Where did one shop, and what was available in Lake Cowichan in the 1940s? Well, the Fix it Shop, which operated out of a building on South Shore Road, fixed almost anything. They took on plumbing, electrical and roofing jobs, fixed appliances and did almost any type of repair asked of them. The business began when owner Lars Furnseth (who could be reached at telephone number 163), built the storefront with attached residence out back. Today the building is owned by Ed and Tyra Hauck.
(Dave) Aitkin’s Auto Renew shop did auto body repairs and paint jobs. There are still a few local folks who remember Dave and his shop, which was located on Darnell Road.
Island Delivery Freight Service advertised reliable, fast service. All types of baggage and freight deliveries were shipped between here and Duncan. They could be reached at telephone number 130.
The Dog House, which stayed opened until midnight three nights a week, advertised “evening snacks” (including hot dogs) from their small shop located at Grant’s Taxi Stand. The taxi stand, which was across the road from present day Home Hardware, was later known as 44 Taxi (44 being its telephone number).
James Bakery offered hot loaves of bread most days of the week along with mouth watering glazed donuts, tarts and other delectables. The bakery shop was situated on South Shore Road across from the present day Dollar Store. Mrs. James, a character of sorts greeted everyone with a laugh and big smile which revealed a few missing front teeth. (Although that was not important it sure was noticeable and memorable!)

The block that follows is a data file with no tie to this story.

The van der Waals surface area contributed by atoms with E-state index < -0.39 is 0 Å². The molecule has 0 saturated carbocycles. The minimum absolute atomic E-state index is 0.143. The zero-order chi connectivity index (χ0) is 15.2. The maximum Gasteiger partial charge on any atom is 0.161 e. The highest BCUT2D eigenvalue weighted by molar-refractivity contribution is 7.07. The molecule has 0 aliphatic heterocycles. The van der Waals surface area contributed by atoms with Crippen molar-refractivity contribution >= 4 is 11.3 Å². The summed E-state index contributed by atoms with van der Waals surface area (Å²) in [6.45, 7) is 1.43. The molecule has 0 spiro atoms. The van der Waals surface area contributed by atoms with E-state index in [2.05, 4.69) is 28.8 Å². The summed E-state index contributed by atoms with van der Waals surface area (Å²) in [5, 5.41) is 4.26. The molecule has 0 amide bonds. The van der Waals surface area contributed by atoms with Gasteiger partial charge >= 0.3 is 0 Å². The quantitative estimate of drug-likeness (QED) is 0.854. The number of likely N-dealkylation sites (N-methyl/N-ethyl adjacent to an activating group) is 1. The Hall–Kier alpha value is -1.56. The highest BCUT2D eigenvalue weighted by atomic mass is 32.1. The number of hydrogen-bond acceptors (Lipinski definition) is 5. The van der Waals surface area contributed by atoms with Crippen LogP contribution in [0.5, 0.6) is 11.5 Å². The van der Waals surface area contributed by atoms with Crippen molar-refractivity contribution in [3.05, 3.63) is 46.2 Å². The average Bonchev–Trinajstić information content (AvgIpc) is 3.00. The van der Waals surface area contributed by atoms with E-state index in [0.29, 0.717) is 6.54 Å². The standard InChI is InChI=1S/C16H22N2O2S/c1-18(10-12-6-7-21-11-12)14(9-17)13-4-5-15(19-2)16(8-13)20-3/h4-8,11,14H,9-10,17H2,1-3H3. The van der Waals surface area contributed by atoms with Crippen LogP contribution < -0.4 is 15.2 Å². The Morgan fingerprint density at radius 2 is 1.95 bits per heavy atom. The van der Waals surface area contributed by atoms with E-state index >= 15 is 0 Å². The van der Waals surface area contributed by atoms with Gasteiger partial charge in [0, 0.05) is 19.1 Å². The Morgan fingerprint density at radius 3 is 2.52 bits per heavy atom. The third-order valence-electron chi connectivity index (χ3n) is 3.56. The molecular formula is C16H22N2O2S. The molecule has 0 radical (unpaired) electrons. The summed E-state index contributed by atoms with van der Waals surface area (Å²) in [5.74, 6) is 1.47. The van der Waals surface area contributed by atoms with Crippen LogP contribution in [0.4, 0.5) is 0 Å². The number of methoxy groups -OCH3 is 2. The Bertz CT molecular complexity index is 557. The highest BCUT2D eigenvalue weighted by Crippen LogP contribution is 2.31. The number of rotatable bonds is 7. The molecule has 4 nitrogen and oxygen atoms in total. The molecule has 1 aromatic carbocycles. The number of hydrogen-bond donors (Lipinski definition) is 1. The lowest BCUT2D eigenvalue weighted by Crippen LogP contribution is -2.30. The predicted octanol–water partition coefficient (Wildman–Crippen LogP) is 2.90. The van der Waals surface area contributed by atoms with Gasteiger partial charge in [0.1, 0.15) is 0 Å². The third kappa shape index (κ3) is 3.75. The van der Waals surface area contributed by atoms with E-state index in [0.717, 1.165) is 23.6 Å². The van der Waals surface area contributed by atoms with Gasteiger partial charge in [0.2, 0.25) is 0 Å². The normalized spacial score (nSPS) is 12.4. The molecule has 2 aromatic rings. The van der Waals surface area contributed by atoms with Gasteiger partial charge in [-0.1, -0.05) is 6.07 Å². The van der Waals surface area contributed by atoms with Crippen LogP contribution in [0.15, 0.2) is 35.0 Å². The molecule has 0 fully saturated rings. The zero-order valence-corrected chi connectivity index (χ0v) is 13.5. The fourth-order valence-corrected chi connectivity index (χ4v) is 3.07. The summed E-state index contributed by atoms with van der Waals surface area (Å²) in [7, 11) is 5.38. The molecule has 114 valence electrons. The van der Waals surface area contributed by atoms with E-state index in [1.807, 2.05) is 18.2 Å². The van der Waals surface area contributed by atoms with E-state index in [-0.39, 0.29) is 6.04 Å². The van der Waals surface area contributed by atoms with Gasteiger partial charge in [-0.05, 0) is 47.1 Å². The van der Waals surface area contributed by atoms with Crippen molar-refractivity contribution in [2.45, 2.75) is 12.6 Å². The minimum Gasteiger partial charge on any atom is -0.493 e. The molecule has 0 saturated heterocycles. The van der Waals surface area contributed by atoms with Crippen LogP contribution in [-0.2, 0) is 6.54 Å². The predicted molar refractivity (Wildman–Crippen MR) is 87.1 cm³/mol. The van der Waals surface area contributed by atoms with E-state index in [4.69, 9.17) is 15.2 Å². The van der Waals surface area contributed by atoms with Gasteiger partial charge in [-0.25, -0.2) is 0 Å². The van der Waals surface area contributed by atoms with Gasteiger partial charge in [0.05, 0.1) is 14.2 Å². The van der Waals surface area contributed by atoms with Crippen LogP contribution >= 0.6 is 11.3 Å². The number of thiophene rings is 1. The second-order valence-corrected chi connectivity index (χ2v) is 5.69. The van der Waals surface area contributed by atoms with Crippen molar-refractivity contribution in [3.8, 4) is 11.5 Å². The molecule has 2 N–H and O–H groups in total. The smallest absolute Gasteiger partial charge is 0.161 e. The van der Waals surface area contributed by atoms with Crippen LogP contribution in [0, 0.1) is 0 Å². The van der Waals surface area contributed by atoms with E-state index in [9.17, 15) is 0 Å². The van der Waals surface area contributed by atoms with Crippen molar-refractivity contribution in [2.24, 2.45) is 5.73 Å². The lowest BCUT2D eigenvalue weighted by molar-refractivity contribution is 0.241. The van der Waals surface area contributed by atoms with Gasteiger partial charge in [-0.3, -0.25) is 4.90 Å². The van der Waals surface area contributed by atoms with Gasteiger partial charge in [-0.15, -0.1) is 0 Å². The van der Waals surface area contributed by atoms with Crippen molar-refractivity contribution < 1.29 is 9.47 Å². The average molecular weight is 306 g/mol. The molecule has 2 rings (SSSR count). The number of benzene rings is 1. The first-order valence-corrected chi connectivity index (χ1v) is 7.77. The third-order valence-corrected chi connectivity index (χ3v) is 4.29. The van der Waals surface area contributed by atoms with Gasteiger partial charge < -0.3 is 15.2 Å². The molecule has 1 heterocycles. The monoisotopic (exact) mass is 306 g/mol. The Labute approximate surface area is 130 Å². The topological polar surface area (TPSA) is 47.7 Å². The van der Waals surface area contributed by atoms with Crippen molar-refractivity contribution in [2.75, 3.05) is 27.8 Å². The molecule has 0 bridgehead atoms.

With two bakeries in town, the locals had lots of choice. Burnett’s Bakery advertised meat pies at ten cents each and sausage rolls, a bargain at three for twenty cents.
Colin Cameron’s 24 Hour Auto Wrecking Service carried used car parts, engines, trailers axels, used tires, drive shafts and springs as well as town truck service. “If we haven’t got it we’ll get it for you” was their motto. The operation was situated adjacent (uphill) to the local Catholic Church. Phone 125 for 24 hour towing service.
The Style Shop carried women’s clothing such as “ballerina skirts, jersey and gabardine dresses.” It was built by Buzz Miles in 1945 and operated by his wife Alice who sold the building to Thoms Men’s Wear in 1952. The building, later known as Bourne’s Men’s Wear, was torn down many years ago. It was situated uptown near the location of Jake’s at the Lake restaurant.
Another interesting store was Fox’s Dry Goods Ltd. Located at the Smith Block (today the Shaker Mill and Home Hardware can be found in the same building). The shop carried cotton bedspreads, towels and pillowcases as well as other dry goods. Their phone number was 31.
Another Smith Block business was Adrian’s Fountain Lunch. The small café served “light lunches, coffee, magazines and cigarettes.” Its motto, coined by owner Adrian Pecknold, was “It’s the coziest corner in town.” Years later the Shaker Mill Restaurant, which is about four times larger, opened in the same location.
Those wanting a hair appointment at the Riverside Beauty Salon, phoned 63. Located at the Riverside Inn, the salon specialized in hair permanents (semi permanent curling of the hair, popular back then).
A second-hand store operating under the name Cowichan Enterprises was located on South Shore Road “at the speeder crossing” (where today’s coin laundry is located).
Among the many used items carried at the store were building supplies, sand, gravel, coal and building supplies. They also bought empty bottles, sold firewood and sawdust and had a cement mixer for rent. Hours were 1 p.m. to 6 p.m. daily.
These are just a few of the many businesses that operated in our community over the years.
In the Oct.10 of the Gazette, Rolli’s artcle titled: “After 88 years of Service United Church closes with worship”
The first manse (residence for minister) purchased by the Lake Cowichan United Church congregation was located at the far end of Darnell Road. The second one was located across from the Lake Cowichan Anglican Church.